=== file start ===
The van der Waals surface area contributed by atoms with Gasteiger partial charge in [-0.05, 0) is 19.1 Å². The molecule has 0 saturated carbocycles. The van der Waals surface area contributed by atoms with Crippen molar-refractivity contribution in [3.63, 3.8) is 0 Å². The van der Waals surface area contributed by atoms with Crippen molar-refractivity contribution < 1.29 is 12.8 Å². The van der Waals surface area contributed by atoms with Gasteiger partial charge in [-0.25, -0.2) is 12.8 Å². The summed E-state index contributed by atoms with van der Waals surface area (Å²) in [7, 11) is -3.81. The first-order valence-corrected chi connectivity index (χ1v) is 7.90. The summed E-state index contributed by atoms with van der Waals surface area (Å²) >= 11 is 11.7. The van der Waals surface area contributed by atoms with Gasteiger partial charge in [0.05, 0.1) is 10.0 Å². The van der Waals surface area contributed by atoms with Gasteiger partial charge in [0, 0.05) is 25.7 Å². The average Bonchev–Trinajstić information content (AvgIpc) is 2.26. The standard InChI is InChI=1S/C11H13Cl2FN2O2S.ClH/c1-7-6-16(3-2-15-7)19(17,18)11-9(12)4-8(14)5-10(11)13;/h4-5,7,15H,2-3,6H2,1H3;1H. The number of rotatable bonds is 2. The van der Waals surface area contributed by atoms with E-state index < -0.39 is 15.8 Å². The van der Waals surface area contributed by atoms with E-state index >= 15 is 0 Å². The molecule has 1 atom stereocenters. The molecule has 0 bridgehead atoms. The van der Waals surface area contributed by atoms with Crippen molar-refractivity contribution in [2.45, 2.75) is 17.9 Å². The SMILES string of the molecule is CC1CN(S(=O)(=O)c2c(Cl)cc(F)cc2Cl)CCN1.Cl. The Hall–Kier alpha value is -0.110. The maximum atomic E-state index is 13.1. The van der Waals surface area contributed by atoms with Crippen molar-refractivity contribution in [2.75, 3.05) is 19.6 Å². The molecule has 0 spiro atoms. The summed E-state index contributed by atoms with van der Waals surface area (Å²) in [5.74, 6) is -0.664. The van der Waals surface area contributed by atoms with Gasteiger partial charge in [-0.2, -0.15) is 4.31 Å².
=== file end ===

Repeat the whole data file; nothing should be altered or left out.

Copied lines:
The van der Waals surface area contributed by atoms with Gasteiger partial charge in [-0.05, 0) is 19.1 Å². The molecule has 0 saturated carbocycles. The van der Waals surface area contributed by atoms with Crippen molar-refractivity contribution in [3.63, 3.8) is 0 Å². The van der Waals surface area contributed by atoms with Crippen molar-refractivity contribution < 1.29 is 12.8 Å². The van der Waals surface area contributed by atoms with Gasteiger partial charge in [-0.25, -0.2) is 12.8 Å². The summed E-state index contributed by atoms with van der Waals surface area (Å²) in [7, 11) is -3.81. The first-order valence-corrected chi connectivity index (χ1v) is 7.90. The summed E-state index contributed by atoms with van der Waals surface area (Å²) >= 11 is 11.7. The van der Waals surface area contributed by atoms with Gasteiger partial charge in [0.05, 0.1) is 10.0 Å². The van der Waals surface area contributed by atoms with Gasteiger partial charge in [0, 0.05) is 25.7 Å². The average Bonchev–Trinajstić information content (AvgIpc) is 2.26. The standard InChI is InChI=1S/C11H13Cl2FN2O2S.ClH/c1-7-6-16(3-2-15-7)19(17,18)11-9(12)4-8(14)5-10(11)13;/h4-5,7,15H,2-3,6H2,1H3;1H. The number of rotatable bonds is 2. The van der Waals surface area contributed by atoms with E-state index < -0.39 is 15.8 Å². The van der Waals surface area contributed by atoms with E-state index >= 15 is 0 Å². The molecule has 1 atom stereocenters. The molecule has 0 bridgehead atoms. The van der Waals surface area contributed by atoms with Crippen molar-refractivity contribution in [2.45, 2.75) is 17.9 Å². The SMILES string of the molecule is CC1CN(S(=O)(=O)c2c(Cl)cc(F)cc2Cl)CCN1.Cl. The Hall–Kier alpha value is -0.110. The maximum atomic E-state index is 13.1. The van der Waals surface area contributed by atoms with Crippen molar-refractivity contribution in [2.75, 3.05) is 19.6 Å². The molecule has 0 spiro atoms. The summed E-state index contributed by atoms with van der Waals surface area (Å²) in [5.74, 6) is -0.664. The van der Waals surface area contributed by atoms with Gasteiger partial charge in [-0.2, -0.15) is 4.31 Å².